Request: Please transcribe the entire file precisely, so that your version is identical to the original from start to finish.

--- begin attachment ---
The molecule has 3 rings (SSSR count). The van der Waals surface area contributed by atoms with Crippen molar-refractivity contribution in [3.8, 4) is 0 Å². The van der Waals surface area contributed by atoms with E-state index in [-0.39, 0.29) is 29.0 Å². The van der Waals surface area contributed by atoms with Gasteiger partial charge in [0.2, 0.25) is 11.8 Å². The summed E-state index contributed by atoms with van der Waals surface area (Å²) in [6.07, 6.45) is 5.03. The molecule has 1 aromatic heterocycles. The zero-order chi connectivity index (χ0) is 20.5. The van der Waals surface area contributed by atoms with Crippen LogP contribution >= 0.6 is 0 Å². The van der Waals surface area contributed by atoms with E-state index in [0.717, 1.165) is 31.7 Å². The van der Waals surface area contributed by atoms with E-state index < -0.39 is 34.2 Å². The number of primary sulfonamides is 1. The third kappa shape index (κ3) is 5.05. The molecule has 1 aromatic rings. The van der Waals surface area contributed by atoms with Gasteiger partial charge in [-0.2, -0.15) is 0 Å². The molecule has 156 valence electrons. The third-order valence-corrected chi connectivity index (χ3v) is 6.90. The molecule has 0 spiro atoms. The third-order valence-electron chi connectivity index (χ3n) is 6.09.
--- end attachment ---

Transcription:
The molecule has 3 rings (SSSR count). The van der Waals surface area contributed by atoms with Crippen molar-refractivity contribution in [3.8, 4) is 0 Å². The van der Waals surface area contributed by atoms with E-state index in [-0.39, 0.29) is 29.0 Å². The van der Waals surface area contributed by atoms with Gasteiger partial charge in [0.2, 0.25) is 11.8 Å². The summed E-state index contributed by atoms with van der Waals surface area (Å²) in [6.07, 6.45) is 5.03. The molecule has 1 aromatic heterocycles. The zero-order chi connectivity index (χ0) is 20.5. The van der Waals surface area contributed by atoms with Crippen LogP contribution >= 0.6 is 0 Å². The van der Waals surface area contributed by atoms with E-state index in [0.717, 1.165) is 31.7 Å². The van der Waals surface area contributed by atoms with E-state index < -0.39 is 34.2 Å². The number of primary sulfonamides is 1. The third kappa shape index (κ3) is 5.05. The molecule has 1 aromatic rings. The van der Waals surface area contributed by atoms with Gasteiger partial charge in [-0.2, -0.15) is 0 Å². The molecule has 156 valence electrons. The third-order valence-corrected chi connectivity index (χ3v) is 6.90. The molecule has 0 spiro atoms. The third-order valence-electron chi connectivity index (χ3n) is 6.09.